He’s asked me to marry him. This is not good news. This is not bad news. This is in-between news, which means that there is a degree of ambivalence involved. And ambivalence, as we all know, is that ‘no man’s land’ in matters of the heart. Ambivalence is that sage little voice in the back of your head—also known as instinct—telling you: ‘You know this isn’t totally right, so why not consider the door marked ‘Exit?’”
Doubt. I have considerable doubts about John. My parents, on the other hand, think he is ‘excellent husband material.’ Those were my father’s exact words, as if I was choosing a fabric to re-cover a sofa that was frayed and collapsing. Come to think of it, my father—a very successful dentist in New Jersey—does think of my life to date as something akin to the sort of broken-down piece of furniture you’d find in a Boho apartment. Like my own.
If you are the daughter of a dentist, especially from New Jersey (the ultimate in bland professional class suburbia), you are not going to win parental approval for attempting to forge a career as an abstract expressionist painter in the demi-monde precincts of Brooklyn. Or by having a torrid two-year involvement with a baba-cool art professor twenty-five years your senior (who turned out to be an emotional cripple). Or then switching to a Puerto Rican sculptor with a growing dependence on crystal meth (but he did have talent). Or bartending to make the rent every month on a shabby two-bedroom apartment that you share with three others. Or still not being able to find a gallery willing to take me on as a painter (and in the New York art world, a painter without a gallery behind her is like a novelist without an agent: someone who, in that most competitive of creative cultures, is going nowhere fast).
So yes, my orthodontist Dad—and my stay-at-home housewife Mom (who rather loves her lot in life as a lady who lunches and loiters with intent at the local country club where she is the Queen of the over-fifties tennis circuit)—have despaired of me for years. Truth be told, ever since I graduated from that very expensive college for creative neurotics (Sarah Lawrence), I’ve despaired of me as well. Even though, to the outward world, I’ve always projected edgy arrogance. I was winning visual art prizes throughout college. I spent several years after graduating in Berlin, initially on a fellowship, then living in a warehouse studio space in a grubby district called Wedding, falling into bed with an ongoing cavalcade of unsuitable men (only I would find myself intertwined for a few weeks with a near bipolar Serbo-Croat conceptual artist), and existing on very little (which is one of Berlin’s many attributes —which it is why it is a magnet for so-called emerging artists like me—‘emerging’ being a synonym for ‘nowheresville’).
I did manage to get into a group show in Berlin. A gallery owner from New York saw it, took down my name, emailed me, told me that he might consider representing me. But if I wanted a chance at a big city career, I should get back to the big city.
This was around the time that my relationship with Novak—the manic Serbo-Croat (is that a tautology?)—was in meltdown. I had begun to realize that I could tread water for years, even a few decades, in Berlin, bolstered by my super-cheap rent, the odd painting sold, some part-time teaching work at the American Academy, and the one thousand dollars a month from Daddy (not requested, but when he saw my ‘La Bohème’ existence on a visit there a few months after I’d settled in, he insisted on ‘a financial top-up’ each month, and as I could live nicely for a grand a month in Berlin… Knowing what he made straightening our suburban brats’ teeth in Morristown, New Jersey, I didn’t say no).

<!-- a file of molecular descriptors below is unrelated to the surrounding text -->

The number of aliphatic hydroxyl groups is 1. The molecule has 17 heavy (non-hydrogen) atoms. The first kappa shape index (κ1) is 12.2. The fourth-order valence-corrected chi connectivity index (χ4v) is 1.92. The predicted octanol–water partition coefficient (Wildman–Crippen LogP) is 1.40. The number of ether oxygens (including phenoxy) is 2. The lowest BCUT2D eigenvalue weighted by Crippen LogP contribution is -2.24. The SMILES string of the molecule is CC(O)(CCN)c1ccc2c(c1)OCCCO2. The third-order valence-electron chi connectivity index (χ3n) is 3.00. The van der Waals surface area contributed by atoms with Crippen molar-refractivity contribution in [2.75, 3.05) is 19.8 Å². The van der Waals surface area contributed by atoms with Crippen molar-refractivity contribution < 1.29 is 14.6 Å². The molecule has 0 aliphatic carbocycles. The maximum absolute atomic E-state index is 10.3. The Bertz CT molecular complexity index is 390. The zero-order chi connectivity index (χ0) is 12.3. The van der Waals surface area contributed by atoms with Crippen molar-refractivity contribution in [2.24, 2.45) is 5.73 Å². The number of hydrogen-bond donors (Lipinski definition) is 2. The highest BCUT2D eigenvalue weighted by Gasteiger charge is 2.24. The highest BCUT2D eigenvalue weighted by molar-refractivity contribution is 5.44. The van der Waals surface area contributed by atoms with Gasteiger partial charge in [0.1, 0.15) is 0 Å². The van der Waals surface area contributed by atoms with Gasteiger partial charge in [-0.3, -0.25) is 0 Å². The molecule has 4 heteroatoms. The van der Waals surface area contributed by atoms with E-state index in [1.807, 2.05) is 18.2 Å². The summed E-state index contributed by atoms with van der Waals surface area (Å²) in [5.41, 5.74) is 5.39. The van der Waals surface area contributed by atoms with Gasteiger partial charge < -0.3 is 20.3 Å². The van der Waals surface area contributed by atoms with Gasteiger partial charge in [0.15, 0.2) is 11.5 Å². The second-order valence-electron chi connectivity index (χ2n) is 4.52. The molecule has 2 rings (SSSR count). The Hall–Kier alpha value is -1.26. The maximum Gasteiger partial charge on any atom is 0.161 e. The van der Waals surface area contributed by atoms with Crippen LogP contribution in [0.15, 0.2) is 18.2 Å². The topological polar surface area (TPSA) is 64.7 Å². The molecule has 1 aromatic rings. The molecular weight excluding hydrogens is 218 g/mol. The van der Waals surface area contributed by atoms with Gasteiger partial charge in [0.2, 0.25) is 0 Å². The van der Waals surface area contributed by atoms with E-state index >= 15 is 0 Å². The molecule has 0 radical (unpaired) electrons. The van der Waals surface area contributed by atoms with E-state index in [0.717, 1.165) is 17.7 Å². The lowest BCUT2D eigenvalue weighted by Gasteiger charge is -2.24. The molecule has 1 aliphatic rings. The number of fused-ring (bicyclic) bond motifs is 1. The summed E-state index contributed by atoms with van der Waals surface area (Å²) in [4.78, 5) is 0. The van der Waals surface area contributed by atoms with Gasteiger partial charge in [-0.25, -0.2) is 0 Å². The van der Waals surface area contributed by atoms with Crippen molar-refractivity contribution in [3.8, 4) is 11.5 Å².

Anyway I had a great setup in Berlin and even had interest from a gallery in Mitte in perhaps taking me on. But one of the problems with being a kid who grew up in the shadow of Manhattan—and who thought that the only real success to be had on the planet was that to be achieved in that playpen of vertical ambition called New York—is that anything not New York is not true achievement. So back I went.
A bad call is always reparable if you choose to acknowledge the error and embrace the gods of change. In my case, having realized my error within several months of landing back in New York, I convinced myself that I had to fight forward in the art world there (even though my instincts kept whispering to me to get back on the plane to Berlin). After living at home for two desperate months (suburban ennui after all that edgy German realpolitik) before finding a mattress on the floor of a friend’s place in Flatbush (not exactly the most BoHo corner of Brooklyn), I then bartended my way into Williamsburg and a tiny bedroom (for $800 a month) in a crazed shared apartment with three other artist/writer/standup comedian hopefuls. Everyone was a ‘hopeful’ in Brooklyn, all working other jobs while trying to somehow find a way of breaking through that membrane, the other side of which is being accepted into the club of the successfully creative.
Of course the gallery owner who showed interest in the work she saw in Berlin decided that I didn’t have a substantial enough ‘oeuvre’ to date for her to take me on. I knocked on just about every other gallerist’s door in the city only to be told, more or less, the same thing: some interesting work, not significant enough to be embraced just yet (i.e., sold), but do keep working, do get back to us.
I kept working, finding a cheap studio space in Red Hook, still bartending, still running through interesting, inappropriate men (all of whom were from the arrested development side of the park), still traveling hopefully, conscious of now being in my late twenties, of the forward momentum of time, of the charm of the BoHo life subsiding, of hating the fact that I was still dependent on the fifteen hundred per month that I now got from Daddy to let me function in the big city. Add to this the fifteen hundred that I cleared from bartending per month, four hundred to the tax man, eight hundred in rent, three hundred in utilities and my cellphone, and I had three hundred and fifty dollars a week to pay for groceries and live in one of the most culturally bracing (and bracingly expensive) cities on the planet.
Just eight months ago a lucky break came my way: I subbed for a friend who teaches art at a very elite, very expensive private school on the Upper East Side of Manhattan. My friend was going off on maternity leave. I seemed to impress the principal and the students. I was offered her post for the next year at a salary of fifty thousand—a small fortune for me, though exactly the same amount that each of my students’ parents was paying in annual tuition for their child to be there. I was hardly complaining. I took to teaching instantly. I liked the kids. I stayed out of the internecine world of the staff room. I knew that, come June, I’d be gone from there—back to scrambling for a living, back to bartending, back to the studio in Red Hook and the ongoing voice of doubt insidiously whispering in my ear: do you really think you’re an artist?